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28 votes

Is there physical evidence to distinguish between the expansion of space and an anthropocentric universe?

I'm looking for some kind of observable evidence (that has been observed, or could be observed in the future) that could falsify one or the other theory. You seem to be requiring one (very high) ...
StephenG - Help Ukraine's user avatar
20 votes
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Does the Hubble constant depend on redshift?

Yes, definitely. The Hubble constant describes the expansion rate of the Universe, and the expansion may, in turn, may be decelerated by "regular" matter/energy, and accelerated by dark energy. It's ...
pela's user avatar
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17 votes

How do we work out the light travel time on a cosmic scale?

Let's first be clear that there is no unique way to identify the time or distance between two events. This is true in every relativistic context; just think about relativistic time dilation and length ...
Sten's user avatar
  • 4,753
16 votes
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Latest cosmological parameters

Cosmological parameters are measured in a variety of ways, and their values will depend on which measurements you trust the most. The paper you link to (Planck Collaboration et al. 2016) with the 2015 ...
pela's user avatar
  • 38.7k
16 votes
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How is the Hubble constant determined from gravitational waves?

If you measure the gravitational waveform from an inspiralling binary, you can at any point measure the amplitude, instantaneous frequency and the rate of change of frequency. The last two give you ...
ProfRob's user avatar
  • 155k
15 votes
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Why do we continue to find a discrepancy in the Hubble Constant?

To make a long story short, the measurements from Planck and the Hubble Space Telescope disagree, and the reason behind this isn't known. First, let's look at the values with the uncertainties. We ...
HDE 226868's user avatar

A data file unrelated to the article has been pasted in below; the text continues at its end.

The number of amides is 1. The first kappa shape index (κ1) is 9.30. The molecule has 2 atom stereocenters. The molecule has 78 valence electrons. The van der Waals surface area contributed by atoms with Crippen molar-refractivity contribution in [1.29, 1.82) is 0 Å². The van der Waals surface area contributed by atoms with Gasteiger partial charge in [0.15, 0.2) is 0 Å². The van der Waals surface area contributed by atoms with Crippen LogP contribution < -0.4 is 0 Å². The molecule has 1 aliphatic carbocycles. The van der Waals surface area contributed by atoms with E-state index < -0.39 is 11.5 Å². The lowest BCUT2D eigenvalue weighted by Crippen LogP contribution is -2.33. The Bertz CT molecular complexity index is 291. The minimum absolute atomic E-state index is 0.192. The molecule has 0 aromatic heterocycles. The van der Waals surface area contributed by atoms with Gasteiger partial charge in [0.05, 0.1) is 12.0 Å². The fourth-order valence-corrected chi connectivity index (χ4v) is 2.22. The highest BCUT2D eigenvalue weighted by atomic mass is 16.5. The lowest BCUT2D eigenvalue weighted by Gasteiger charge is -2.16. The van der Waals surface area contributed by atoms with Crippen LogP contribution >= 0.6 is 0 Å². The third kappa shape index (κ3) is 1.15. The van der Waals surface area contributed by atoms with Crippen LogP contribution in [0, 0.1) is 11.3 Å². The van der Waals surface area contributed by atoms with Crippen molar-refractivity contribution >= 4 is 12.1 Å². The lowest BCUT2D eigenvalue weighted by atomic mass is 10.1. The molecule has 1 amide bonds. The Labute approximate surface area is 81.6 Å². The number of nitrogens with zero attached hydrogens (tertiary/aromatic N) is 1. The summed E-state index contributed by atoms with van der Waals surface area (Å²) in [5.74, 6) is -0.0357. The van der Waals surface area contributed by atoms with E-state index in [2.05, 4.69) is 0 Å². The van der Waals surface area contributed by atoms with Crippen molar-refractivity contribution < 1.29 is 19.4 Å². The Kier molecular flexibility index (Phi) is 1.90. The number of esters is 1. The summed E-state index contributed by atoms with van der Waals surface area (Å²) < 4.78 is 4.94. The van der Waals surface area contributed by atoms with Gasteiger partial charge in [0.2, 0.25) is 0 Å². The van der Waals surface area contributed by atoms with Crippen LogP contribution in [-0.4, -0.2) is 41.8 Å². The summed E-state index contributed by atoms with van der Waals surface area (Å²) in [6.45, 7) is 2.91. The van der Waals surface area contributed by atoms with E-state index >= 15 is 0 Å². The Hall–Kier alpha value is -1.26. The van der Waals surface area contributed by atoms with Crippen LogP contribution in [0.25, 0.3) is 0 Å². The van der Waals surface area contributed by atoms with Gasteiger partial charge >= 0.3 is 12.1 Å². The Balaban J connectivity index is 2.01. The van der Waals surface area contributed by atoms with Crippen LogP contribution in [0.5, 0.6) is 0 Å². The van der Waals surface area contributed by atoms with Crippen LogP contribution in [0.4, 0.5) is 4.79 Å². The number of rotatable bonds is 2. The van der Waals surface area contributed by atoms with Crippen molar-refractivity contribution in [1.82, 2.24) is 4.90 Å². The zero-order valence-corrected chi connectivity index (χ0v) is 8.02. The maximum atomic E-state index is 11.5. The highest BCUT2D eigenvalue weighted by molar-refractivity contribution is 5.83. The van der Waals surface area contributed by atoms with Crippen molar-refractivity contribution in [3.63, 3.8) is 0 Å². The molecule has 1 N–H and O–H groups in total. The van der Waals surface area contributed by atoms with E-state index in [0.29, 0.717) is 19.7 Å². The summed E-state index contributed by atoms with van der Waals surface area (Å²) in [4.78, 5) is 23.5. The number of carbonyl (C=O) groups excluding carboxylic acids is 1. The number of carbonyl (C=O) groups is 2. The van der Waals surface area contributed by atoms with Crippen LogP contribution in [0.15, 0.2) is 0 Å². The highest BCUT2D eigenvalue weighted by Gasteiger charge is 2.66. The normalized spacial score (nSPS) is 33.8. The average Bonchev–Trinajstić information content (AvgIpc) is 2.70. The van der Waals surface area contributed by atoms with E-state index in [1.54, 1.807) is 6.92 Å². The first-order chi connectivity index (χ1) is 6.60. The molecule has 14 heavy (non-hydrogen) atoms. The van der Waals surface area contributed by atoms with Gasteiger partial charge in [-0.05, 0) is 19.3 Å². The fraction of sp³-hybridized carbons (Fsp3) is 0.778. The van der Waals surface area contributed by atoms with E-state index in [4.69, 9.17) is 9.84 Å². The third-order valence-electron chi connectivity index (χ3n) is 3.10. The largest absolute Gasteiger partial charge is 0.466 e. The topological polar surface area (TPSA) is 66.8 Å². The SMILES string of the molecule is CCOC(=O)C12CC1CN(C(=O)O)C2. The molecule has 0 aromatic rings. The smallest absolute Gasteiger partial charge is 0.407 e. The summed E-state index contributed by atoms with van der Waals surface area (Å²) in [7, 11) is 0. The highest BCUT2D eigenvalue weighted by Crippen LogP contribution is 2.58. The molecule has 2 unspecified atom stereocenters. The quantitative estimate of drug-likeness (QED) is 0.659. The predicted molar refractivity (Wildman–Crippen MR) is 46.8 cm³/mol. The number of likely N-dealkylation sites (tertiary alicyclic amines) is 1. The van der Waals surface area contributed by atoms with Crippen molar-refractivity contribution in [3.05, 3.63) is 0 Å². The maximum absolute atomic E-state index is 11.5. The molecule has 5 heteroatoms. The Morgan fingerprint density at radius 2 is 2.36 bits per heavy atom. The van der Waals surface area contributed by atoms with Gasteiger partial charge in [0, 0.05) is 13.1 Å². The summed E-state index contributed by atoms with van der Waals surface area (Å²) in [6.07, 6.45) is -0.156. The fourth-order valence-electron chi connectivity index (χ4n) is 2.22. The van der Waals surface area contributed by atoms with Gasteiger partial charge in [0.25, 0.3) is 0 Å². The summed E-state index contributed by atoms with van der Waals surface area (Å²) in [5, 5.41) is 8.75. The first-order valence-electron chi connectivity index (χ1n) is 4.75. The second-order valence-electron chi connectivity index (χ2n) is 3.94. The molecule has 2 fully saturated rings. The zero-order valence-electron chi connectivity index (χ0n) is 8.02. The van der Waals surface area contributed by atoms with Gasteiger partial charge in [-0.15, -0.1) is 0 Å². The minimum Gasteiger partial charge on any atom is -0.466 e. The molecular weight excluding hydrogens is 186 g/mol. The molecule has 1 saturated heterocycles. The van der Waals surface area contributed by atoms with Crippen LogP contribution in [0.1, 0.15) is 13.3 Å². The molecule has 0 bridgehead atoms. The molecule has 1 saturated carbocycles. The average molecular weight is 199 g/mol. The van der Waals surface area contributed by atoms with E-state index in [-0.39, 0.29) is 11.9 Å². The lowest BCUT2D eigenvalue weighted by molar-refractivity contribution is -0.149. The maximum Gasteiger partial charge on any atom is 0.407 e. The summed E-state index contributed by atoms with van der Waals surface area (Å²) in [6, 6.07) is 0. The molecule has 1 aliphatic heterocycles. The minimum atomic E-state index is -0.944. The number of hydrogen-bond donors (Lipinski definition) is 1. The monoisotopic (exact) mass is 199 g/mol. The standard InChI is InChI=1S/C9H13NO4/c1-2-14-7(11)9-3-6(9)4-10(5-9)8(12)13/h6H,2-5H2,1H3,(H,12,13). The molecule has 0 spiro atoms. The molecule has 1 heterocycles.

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14 votes
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How is the Universe's Expansion Accelerating if the Hubble Constant is Decreasing?

The Hubble parameter is defined as the rate of change of the distance between two points in the universe, divided by the distance between those two points. The Hubble parameter is getting smaller ...
ProfRob's user avatar
  • 155k
14 votes
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Can the Hubble constant be measured directly?

The universe doesn't expand on such small scales. In fact there is no expansion even on the scale of the local group of galaxies. It is only when you look at more distant galaxies that you see the ...
James K's user avatar
  • 125k
13 votes

Does a merging massive binary black hole ‘emits’ more than one gravitational wave?

We can currently only detect gravitational radiation when it is extremely intense: in the last fraction of a second. For example the first gravitational wave detection lasted less 0.15 seconds. The ...
James K's user avatar
  • 125k
11 votes

Is there physical evidence to distinguish between the expansion of space and an anthropocentric universe?

The anthropocentric picture does not explain observations of the present and distant cosmic microwave background (CMB)? Are we to suppose there is a large, spherical shell of optically thick gas ...
ProfRob's user avatar
  • 155k
11 votes
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How sure are we about the speed of light in vacuum in deep/far space?

The speed of light is a defined constant so cannot vary - or at least it's variation cannot be measured since it is used to define the measurement system. However $c^2 = (\mu_0 \epsilon_0)^{-1}$ and ...
ProfRob's user avatar
  • 155k
10 votes
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Where can I find a database of galactic spectra?

The Sloan Digital Sky Survey Data Release 15 contains over 4 million spectra of both galactic and extra-galactic origin from the multi-fiber spectrographs. Of these spectra, 0.7 million came from the ...
astrosnapper's user avatar
  • 8,412
10 votes

Could the Hubble Constant be an artifact of the structure, and thus a way to directly measure the universes's age?

I'm a bit uncertain if I understand your question correctly, but if I do, you're asking whether or not it's a coincidence that $1/H_0$ is roughly equal to the age of the Universe. If so, the answer is ...
pela's user avatar
  • 38.7k
10 votes

Is there physical evidence to distinguish between the expansion of space and an anthropocentric universe?

I think StephenG is right, but I will mention one counterfactual. Suppose we observed no galaxies more than a billion light-years away, as determined by their red shifts. Say they were roughly ...
Mark Foskey's user avatar
  • 3,916
10 votes

Is there physical evidence to distinguish between the expansion of space and an anthropocentric universe?

I would like to point out another flaw in the question: the model "everything moves away from us proportionally to its distance" is not actually anthropocentric in a basic approximation. Let'...
Magma's user avatar
  • 201